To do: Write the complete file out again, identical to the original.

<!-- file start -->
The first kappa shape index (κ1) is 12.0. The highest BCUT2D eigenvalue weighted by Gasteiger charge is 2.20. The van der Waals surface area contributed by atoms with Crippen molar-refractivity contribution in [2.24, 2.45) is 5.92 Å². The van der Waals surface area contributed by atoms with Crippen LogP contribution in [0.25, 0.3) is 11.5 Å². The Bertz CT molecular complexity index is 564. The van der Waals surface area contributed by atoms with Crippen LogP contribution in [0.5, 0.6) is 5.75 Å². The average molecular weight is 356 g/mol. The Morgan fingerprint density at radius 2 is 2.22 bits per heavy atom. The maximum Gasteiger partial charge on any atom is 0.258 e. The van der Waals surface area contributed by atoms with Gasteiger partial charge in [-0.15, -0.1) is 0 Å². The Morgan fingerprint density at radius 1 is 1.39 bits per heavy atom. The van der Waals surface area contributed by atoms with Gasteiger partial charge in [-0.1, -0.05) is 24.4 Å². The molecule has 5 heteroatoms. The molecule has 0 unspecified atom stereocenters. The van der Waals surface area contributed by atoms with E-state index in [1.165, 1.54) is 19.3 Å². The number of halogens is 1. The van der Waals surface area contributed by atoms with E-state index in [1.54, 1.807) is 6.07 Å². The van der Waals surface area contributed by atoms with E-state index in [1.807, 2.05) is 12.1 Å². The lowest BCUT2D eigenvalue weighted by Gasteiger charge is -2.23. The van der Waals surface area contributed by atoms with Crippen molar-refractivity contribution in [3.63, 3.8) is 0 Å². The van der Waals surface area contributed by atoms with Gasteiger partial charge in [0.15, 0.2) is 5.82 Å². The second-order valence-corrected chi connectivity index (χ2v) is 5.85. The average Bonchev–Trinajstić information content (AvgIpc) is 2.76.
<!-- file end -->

The first kappa shape index (κ1) is 12.0. The highest BCUT2D eigenvalue weighted by Gasteiger charge is 2.20. The van der Waals surface area contributed by atoms with Crippen molar-refractivity contribution in [2.24, 2.45) is 5.92 Å². The van der Waals surface area contributed by atoms with Crippen LogP contribution in [0.25, 0.3) is 11.5 Å². The Bertz CT molecular complexity index is 564. The van der Waals surface area contributed by atoms with Crippen LogP contribution in [0.5, 0.6) is 5.75 Å². The average molecular weight is 356 g/mol. The Morgan fingerprint density at radius 2 is 2.22 bits per heavy atom. The maximum Gasteiger partial charge on any atom is 0.258 e. The van der Waals surface area contributed by atoms with Gasteiger partial charge in [-0.15, -0.1) is 0 Å². The Morgan fingerprint density at radius 1 is 1.39 bits per heavy atom. The van der Waals surface area contributed by atoms with Gasteiger partial charge in [-0.1, -0.05) is 24.4 Å². The molecule has 5 heteroatoms. The molecule has 0 unspecified atom stereocenters. The van der Waals surface area contributed by atoms with E-state index in [1.165, 1.54) is 19.3 Å². The number of halogens is 1. The van der Waals surface area contributed by atoms with E-state index in [1.54, 1.807) is 6.07 Å². The van der Waals surface area contributed by atoms with E-state index in [1.807, 2.05) is 12.1 Å². The lowest BCUT2D eigenvalue weighted by Gasteiger charge is -2.23. The van der Waals surface area contributed by atoms with Crippen molar-refractivity contribution in [3.63, 3.8) is 0 Å². The van der Waals surface area contributed by atoms with Gasteiger partial charge in [0.15, 0.2) is 5.82 Å². The second-order valence-corrected chi connectivity index (χ2v) is 5.85. The average Bonchev–Trinajstić information content (AvgIpc) is 2.76.